Last November, Network Rail’s contractors started setting up the “construction village” behind the signalbox in conjunction with replacing the level crossing equipment, equipment that we understand dated from the late 1970s.
Then in February things really got going.
For the 9 days starting on 5 February the crossing was closed to road vehicles ….
The old crossing equipment was removed for component recovery
The “construction village” on the field rented behing the signalbox came into its own
and hoards of contractors were involved busily working away. Over 50 at one stage ….
Whilst the signalbox presided over the beginnings of its eventual demise
By Tuesday 7 February the new equipment had been erected and was being connected up
Whilst the trains continued to run with supervised pedestrian access over the crossing
and lots more going on
By Saturday 11 February the finishing touches were being put in place
Whilst the machines moved in and out of the field and along the road
Lining the road out on the Sunday
And all handed back on time for Monday’s services
The new equipment cabins adjacent to Mobberley Signalbox, and one of the signalmen, Darren, chatting to Jenny who commutes most days by train from Ashley to work at The Railway Inn close by Mobberley Station.
Then the start of the big clear up ….
The road, pavement and verges were in a bit of a mess after being “trampled over” by the heavy equipment
A little digger was employed to remove the tyre marks from the verge
And lorries turned up to take the heavy equipment back to base
The nearby pub, The Railway Inn, had suffered from loss of patronage due to the impression there was no road access to it, despite the road signs stating otherwise
The contractors found there was insufficient space on the road to park their vehicles, so parked on the pub car park – here on 20 February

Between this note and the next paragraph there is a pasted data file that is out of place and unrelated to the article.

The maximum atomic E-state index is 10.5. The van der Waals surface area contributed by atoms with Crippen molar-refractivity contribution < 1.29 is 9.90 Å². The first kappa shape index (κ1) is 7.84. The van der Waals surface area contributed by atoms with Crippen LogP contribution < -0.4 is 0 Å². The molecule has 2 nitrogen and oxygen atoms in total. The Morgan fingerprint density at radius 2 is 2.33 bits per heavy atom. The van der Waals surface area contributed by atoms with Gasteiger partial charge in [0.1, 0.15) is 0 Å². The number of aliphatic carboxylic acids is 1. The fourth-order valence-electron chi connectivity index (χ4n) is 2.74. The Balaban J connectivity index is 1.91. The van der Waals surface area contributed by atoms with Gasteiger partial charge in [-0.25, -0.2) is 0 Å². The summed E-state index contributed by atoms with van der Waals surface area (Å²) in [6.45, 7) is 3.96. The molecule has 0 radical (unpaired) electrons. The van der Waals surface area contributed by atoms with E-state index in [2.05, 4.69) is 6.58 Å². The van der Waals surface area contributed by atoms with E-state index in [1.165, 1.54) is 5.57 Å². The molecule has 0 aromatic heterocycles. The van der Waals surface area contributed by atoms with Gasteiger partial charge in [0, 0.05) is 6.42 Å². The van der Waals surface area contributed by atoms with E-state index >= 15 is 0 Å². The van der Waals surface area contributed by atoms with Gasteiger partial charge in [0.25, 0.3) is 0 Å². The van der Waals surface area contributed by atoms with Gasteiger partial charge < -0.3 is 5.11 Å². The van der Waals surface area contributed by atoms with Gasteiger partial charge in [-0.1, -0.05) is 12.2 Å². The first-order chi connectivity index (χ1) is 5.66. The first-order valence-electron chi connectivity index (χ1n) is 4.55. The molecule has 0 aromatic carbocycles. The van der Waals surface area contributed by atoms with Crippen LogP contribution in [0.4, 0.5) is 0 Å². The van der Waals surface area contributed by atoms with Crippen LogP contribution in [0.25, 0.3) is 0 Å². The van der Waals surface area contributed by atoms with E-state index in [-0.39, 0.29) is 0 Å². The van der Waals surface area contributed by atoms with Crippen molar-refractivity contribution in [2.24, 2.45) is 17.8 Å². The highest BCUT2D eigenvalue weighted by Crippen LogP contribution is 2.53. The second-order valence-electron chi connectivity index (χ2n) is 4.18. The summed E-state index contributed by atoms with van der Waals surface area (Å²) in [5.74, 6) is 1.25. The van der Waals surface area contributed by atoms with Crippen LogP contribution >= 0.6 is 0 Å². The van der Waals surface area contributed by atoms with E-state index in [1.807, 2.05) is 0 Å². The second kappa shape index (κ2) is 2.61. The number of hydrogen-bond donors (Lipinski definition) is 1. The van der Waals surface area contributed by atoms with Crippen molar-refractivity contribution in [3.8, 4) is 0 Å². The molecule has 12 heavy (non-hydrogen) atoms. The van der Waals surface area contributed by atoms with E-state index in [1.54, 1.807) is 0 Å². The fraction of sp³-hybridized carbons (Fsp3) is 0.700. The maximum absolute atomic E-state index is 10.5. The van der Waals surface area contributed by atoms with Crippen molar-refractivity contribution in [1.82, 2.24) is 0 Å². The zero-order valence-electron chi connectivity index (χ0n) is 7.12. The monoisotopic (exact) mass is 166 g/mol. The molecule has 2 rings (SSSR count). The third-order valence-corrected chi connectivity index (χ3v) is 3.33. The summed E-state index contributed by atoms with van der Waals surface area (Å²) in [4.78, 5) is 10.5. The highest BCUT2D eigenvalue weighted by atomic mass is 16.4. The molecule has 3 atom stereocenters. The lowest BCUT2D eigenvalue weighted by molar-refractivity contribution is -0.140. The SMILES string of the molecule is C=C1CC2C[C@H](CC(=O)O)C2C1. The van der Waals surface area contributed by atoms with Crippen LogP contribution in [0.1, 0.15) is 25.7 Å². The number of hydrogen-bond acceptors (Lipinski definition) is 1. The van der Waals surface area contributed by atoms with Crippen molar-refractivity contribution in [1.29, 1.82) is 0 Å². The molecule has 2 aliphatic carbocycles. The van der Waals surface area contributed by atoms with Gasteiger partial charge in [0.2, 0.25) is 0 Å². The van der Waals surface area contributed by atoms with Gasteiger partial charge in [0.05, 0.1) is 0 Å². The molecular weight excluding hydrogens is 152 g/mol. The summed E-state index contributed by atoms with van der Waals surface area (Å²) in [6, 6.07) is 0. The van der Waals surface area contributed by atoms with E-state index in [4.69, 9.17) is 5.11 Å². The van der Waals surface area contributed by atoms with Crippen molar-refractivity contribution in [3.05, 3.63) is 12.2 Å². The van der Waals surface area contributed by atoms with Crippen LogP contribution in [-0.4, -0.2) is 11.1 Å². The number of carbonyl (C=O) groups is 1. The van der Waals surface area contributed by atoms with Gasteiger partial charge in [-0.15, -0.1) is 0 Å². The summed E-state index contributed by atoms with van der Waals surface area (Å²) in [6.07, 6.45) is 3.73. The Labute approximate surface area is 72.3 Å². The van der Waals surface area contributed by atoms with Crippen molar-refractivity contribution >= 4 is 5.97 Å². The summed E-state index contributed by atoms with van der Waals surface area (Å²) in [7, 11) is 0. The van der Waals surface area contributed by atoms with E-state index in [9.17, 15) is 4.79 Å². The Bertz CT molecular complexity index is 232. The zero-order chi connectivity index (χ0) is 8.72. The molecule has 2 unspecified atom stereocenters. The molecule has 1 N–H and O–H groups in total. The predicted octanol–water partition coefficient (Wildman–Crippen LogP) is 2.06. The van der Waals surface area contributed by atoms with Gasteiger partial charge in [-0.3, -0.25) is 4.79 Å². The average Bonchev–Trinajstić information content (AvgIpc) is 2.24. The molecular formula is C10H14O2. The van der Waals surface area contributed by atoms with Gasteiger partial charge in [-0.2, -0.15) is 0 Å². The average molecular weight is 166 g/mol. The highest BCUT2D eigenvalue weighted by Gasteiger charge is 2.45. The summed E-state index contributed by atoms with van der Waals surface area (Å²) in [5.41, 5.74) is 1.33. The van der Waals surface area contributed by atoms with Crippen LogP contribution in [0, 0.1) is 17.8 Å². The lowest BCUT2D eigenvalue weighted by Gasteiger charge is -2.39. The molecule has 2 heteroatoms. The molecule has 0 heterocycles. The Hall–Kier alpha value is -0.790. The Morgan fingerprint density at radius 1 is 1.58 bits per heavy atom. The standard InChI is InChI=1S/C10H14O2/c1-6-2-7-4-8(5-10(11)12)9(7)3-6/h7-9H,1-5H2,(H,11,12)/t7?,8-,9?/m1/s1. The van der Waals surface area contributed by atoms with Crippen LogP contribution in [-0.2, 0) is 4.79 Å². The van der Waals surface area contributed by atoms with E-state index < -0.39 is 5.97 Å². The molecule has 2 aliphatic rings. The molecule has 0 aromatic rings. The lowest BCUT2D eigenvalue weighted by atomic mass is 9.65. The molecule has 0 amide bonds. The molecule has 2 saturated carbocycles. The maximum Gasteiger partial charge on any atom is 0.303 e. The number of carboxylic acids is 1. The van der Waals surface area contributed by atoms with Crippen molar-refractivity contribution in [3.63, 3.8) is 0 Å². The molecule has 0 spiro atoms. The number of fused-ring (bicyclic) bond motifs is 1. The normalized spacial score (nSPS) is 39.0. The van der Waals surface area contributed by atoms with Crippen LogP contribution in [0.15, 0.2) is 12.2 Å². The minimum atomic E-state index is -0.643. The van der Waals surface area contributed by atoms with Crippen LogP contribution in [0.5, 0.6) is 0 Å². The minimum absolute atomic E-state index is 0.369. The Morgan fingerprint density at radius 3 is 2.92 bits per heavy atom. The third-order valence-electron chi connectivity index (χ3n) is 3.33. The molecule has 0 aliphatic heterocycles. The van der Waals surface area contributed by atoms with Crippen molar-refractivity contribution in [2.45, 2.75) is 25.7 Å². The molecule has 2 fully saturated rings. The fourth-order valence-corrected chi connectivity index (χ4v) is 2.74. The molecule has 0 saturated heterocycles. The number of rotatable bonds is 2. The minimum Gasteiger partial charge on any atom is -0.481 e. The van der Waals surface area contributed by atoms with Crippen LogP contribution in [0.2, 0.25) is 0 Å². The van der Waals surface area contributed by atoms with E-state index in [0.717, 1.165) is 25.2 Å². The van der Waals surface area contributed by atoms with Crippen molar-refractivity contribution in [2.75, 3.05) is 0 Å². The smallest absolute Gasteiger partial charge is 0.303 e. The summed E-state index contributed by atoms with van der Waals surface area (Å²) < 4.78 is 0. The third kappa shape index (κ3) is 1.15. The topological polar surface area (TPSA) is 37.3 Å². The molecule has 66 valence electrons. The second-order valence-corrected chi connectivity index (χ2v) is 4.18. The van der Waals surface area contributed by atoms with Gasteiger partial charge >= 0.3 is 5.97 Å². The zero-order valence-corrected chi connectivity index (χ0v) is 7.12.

And some of the contractors’ lorry drivers deciding it was too difficult to reverse with their trailers to the field to collect the temporary accomodation, used the pub car park to turn their vehicles round
We hear the pub complained about the holes made in the car park surface, a surface designed for cars, not heavy lorries turning trailers. Apparently Network Rail sent a manager to see them who sympathised with them and explained it was not Network Rail’s policy to pay for this type of damage caused by their contractors
The road has cracked under the weight of the vehicles
And the pavement now pushed lower than the road and turned to mud
I asked the contractors reinstating the verge what they planned to do about the damaged pavement and road. They told me it was not policy to repair these as the road should withstand the weight of the vehicles and they did not use the pavement ….
The crossing is working well.
Shame about the way Network Rail and their contractors seem to treat the neighbours.
(All pictures (c) John Oates apart from those of the pub car park area (c) Lynda Davies)